As a nation and culture raised in the idea of the rugged individualist, we often fail to see how indebted we are to others for the things in our life. We give little to no thought to them. Now, don’t get me wrong from the outset, I’ve long identified with the Transcendentalists and grew up loving Self-Reliance, building an initial philosophy around it. Yet, Emerson also speaks of the idea of the Oversoul and our interconnectedness. Thoreau, meanwhile, wasn’t isolated at Walden as is the generally held believed, mostly by those who haven’t actually read the book. Indeed, early on in the book he tells how he borrows an axe with which he begins to cut down trees for timber, along with other tools. Thus, his entire venture begins with the help of another.
Similarly, most of us, especially in the West, like to think we are responsible for all we do. The opposite of gratitude is complaining, something we have no problem doing. We’ll complain at any time to anyone who will listen. Why, if we got rid of complaining half (at least) of Facebook posts would disappear. Of course, there is plenty to complain about, but does complaining actually do anything to make the problem better? Not at all. Only action can do that. Either the problem is something we can affect, and so we work to change it, or it is something we can’t affect, wherein we work to accept it. Complaining, and worrying, serve no useful purpose.
So, again, on the opposite end is gratitude. We can cultivate gratitude for everything that we have and everything that happens to us, something that begins to show just how much we rely on, and need, others. I’ve found it useful to begin the day by cultivating gratitude for my breakfast – not in some supernatural thanking the heavens way, but in attempting to see clearly everything that was necessary in order that I could have this food before me.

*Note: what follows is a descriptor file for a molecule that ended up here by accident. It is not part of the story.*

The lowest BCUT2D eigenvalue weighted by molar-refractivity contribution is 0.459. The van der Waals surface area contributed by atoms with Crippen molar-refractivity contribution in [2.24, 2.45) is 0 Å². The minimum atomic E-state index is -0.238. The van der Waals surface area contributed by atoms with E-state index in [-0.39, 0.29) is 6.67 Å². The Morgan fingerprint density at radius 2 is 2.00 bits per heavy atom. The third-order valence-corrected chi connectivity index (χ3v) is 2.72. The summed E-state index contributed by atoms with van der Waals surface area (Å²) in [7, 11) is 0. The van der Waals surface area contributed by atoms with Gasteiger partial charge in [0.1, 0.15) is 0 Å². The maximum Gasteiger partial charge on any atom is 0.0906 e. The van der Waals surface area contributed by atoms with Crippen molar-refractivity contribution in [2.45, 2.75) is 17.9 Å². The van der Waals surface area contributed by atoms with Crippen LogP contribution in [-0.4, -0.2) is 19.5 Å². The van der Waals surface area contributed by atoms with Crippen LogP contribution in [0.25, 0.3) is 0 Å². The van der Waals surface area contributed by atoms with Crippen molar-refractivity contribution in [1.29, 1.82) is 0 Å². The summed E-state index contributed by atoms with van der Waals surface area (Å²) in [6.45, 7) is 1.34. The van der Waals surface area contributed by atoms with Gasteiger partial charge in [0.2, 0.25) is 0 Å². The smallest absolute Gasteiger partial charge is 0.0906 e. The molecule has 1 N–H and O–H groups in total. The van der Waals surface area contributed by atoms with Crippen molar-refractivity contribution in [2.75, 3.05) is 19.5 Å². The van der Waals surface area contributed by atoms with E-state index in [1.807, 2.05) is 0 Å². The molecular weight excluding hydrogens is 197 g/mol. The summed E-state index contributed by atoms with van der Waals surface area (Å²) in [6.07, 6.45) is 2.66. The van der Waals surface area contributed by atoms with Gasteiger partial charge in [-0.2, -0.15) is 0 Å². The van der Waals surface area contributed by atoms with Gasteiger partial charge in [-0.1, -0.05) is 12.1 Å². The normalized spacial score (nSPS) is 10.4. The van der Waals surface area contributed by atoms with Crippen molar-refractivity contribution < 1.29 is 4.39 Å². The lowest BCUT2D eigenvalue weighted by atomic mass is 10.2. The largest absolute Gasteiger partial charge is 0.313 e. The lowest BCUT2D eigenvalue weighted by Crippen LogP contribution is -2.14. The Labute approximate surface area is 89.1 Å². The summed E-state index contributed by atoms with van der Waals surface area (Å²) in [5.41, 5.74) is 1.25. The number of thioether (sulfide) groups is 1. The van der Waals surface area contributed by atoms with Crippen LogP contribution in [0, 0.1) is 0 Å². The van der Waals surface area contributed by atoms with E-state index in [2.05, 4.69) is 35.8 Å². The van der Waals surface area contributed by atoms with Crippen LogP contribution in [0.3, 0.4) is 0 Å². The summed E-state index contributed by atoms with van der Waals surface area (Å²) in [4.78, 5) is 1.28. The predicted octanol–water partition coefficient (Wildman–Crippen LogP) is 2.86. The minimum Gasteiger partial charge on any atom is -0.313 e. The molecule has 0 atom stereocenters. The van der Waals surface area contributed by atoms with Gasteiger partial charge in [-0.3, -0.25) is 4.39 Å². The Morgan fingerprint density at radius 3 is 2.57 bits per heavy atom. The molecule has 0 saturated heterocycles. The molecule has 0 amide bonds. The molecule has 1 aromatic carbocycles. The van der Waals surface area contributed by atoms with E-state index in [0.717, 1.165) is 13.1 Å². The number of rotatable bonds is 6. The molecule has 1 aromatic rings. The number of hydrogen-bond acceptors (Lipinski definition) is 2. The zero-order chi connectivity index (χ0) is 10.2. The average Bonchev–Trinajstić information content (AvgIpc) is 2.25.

For example, this morning I had an apple (from Chile), banana (Columbia), and oatmeal (USA) sprinkled with pumpkin seeds (?), cinnamon (USA) and stevia (Brazil). Now finishing it with a cup of sencha green tea (Japan). Right there, my fairly simple breakfast was made up of elements from at least 5 different nations spanning 3 continents. That in and of itself is an incredible thing that would have been unthinkable for the great majority of human history. Each of these elements can be taken further to see the truly innumerable amount of people whose time and effort were necessary just so I could have it to eat this morning.
Take the tea. First, there are the people who tilled the land, than the people who planted it, those who cultivated it, harvested it, dried it, packaged it, sold it, shipped it overseas, distributed it, the store that purchased it, the person who put it on the shelf, and the cashier who finally sold it to me. Since I made it with tap water and an electric kettle there are also all of the people responsible for the water getting to me as well as the electricity and those who created the kettle. There’s also the mug (China) and the tea infuser to consider.
All for a simple cup of tea.
It’s absolutely incredible and I am grateful to each and every one of those people in the long chain of events as this is a damn good cup of tea. Conversely, I’m sure I could have found things to complain about if I so chose, leading to negative thoughts that I’d carry into whatever I’m doing next. I could then post about it on Facebook and watch, hopefully, for people to “like” it and thus agree with me and we can bitch about something else as well.
I choose the former. As well as another cup of tea.